The pandemic outbreak resulted in a pivot towards a virtual model for provision of counselling services. One of these was the Institute of Research and Development (IRD) which utilized a three-pronged approach to provide integrated Covid-19 and mental health counselling during the pandemic. This involved providing mental health support to frontline workers, calling covid- positive patients quarantined at home for mental and emotional check-in and a mental health helpline where the general public could call in to get free counselling

“Access is one of the core problems with mental healthcare uptake in our context.”,Aneeta Pasha, Country Director of IRD Pakistan said. She added that since last year everybody was in lockdown and nobody could go to traditional mental service providers, it allowed IRD to use telemental health to overcome this lack of access.

“We were able to tackle the year of pandemic using telemental health reach a very large number of people who would not have been able to access using traditional model.”Pasha added. Accessibility in terms of cost is another major barrier. Pasha stated that the cost of seeing a psychologist or psychiatrist was definitely not affordable, not for the general public. “There are some psychiatric facilities that provide subsidised or low cost care but people would only take their family or go themselves to these psychiatric institutions at a very severe stage when there is nothing else that can be done and they need to be admitted. For average mental health check ins, for mild to moderate symptoms, one is unable to access because of cost.” This is where telecounseling services serve to bridge the gap.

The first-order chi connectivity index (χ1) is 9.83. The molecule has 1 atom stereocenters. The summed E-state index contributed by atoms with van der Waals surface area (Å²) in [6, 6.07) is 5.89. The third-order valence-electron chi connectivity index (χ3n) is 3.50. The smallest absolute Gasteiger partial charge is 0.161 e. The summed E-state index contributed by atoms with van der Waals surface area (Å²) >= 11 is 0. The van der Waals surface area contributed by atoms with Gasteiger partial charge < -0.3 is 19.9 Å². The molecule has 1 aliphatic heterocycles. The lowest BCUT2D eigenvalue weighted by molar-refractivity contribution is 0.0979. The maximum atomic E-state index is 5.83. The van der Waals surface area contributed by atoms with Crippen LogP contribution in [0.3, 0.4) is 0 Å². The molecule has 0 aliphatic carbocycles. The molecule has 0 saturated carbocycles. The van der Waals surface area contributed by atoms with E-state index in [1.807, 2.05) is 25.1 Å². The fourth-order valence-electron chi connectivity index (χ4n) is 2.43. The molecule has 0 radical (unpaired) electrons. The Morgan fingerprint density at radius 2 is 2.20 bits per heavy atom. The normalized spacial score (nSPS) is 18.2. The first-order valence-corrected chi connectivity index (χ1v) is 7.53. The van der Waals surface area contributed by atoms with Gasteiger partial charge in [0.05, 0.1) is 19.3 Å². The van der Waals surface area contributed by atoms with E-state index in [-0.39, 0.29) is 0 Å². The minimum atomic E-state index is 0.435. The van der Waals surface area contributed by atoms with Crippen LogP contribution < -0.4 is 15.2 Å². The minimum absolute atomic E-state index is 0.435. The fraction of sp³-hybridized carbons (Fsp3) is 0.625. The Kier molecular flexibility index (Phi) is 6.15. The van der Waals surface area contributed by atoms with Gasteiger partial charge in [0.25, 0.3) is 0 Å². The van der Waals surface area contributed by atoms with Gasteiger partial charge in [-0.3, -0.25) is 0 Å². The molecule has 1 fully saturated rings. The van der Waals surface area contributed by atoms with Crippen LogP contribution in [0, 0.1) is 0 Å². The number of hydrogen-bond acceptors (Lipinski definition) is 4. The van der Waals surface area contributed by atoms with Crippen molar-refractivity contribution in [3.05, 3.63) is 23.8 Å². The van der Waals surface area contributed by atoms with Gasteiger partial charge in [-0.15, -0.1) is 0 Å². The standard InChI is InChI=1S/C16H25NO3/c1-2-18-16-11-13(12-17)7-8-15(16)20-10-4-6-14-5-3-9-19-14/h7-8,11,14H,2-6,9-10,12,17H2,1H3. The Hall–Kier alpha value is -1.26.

Taskeen, a mental health initiative that works for the promotion of wellbeing and prevention of mental illness also launched a mental health helpline in 2020 to provide telephonic counselling and compassionate listening services free of cost. “Mental health is one area which can be addressed using virtual services instead of brick and mortar.” Taha Sabri, COO Taskeen said.

He added that physical facilities are expensive to build and maintain, requiring specialised, on ground staff. He added that for a country like Pakistan, which is already short on funds, innovative approaches are needed to fill the existing gaps in a cost-effective manner.

The reach, scalability and cost-effectiveness of virtual-based models of mental health services increases its access in rural centers. “When talking about tele-health, it is important to distinguish between telephonic and internet based services. While telephonic services will definitely reach the most impoverished services, internet penetration is still low in underserved areas and so relying too much on internet services may result in inequitable delivery of healthcare.” Sabri added.